Sarah Vrtiska of La Vista, a University of Nebraska–Lincoln senior, will spend the next academic year in Germany teaching English through the Fulbright program.
Vrtiska, a global studies and German major with minors in Japanese and Asian studies, previously studied abroad in Germany during a six-week, faculty-led program at the Humboldt Institute in Berlin.
The Papillion-La Vista graduate and University Honors Program member has kept busy during her time at Nebraska. She credited her experiences at the university with preparing her for the Fulbright English Teaching Assistantship.
“I think specifically in global studies, there is a real enthusiasm for understanding and interacting with the broader world that is cultivated. I feel it really has prepared me and humbled me to live and interact with a culture outside my own,” Vrtiska said. “Also, all of my classes in the German department, and even my Japanese classes, have really just made me more and more excited about learning foreign languages, and have helped me understand the importance of it.”
Vrtiska has been a volunteer and tutor for immigrants in need of English language instruction. She has also been the president of the university’s Global Friends of Japan and has volunteered with Culture Shock, an annual event at Nebraska that promotes awareness and conversation around different cultures at the university.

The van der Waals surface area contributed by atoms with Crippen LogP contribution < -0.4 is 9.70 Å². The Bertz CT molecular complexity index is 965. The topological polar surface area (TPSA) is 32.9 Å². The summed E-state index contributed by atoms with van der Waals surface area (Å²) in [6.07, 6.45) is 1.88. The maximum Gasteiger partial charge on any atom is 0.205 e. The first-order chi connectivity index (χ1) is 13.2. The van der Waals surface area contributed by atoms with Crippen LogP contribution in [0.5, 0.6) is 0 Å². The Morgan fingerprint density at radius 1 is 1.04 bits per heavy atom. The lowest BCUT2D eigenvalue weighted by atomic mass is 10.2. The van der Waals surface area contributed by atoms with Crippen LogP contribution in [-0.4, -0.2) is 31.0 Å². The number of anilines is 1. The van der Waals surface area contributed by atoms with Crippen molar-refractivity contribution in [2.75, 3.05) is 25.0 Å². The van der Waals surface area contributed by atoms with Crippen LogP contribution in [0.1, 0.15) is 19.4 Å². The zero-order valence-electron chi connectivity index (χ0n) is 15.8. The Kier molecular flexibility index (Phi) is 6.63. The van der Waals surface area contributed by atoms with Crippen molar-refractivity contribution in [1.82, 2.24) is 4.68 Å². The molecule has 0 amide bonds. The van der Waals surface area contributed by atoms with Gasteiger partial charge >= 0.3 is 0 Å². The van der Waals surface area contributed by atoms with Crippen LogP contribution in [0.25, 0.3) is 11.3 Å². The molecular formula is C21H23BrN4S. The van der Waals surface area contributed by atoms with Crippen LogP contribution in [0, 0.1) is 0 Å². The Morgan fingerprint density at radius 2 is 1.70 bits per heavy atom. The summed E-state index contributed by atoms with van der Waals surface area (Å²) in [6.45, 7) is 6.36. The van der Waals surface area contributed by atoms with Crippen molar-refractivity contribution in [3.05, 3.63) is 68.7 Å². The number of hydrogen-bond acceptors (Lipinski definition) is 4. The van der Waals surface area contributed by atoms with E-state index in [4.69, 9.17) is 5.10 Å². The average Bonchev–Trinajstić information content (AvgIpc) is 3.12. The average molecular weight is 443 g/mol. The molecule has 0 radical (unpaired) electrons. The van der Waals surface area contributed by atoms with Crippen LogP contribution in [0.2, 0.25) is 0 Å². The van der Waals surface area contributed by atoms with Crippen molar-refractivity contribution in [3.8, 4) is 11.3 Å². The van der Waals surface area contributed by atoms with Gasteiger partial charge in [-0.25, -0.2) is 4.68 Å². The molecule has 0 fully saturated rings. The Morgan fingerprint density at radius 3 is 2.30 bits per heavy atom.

Vrtiska said returning to Germany will be a way to further engage with a language she has been studying since her freshman year of high school. She is excited by the opportunity to practice using German every day and to be reunited with the culture.
To make the most of their time abroad, Fulbright recipients are encouraged to expand their experiences outside of the classroom via volunteering or community outreach. Vrtiska has decided to start a movie club as a way to spark conversations about broader aspects of American and German culture.
Upon returning to the United States, Vrtiska plans to continue her engagement with languages with the long-term goal of obtaining a teaching certificate focused on teaching German.
The Fulbright Program, established in 1946 and funded by the U.S. Department of State, is designed to foster understanding between the United States and other countries. The U.S. Student Fulbright program gives recent graduates, graduate students and young professionals the opportunity to conduct research, study or teach in one of 160 designated countries. Students such as Vrtiska are awarded the Fulbright on the basis of academic or professional achievement, as well as demonstrated leadership potential in their fields.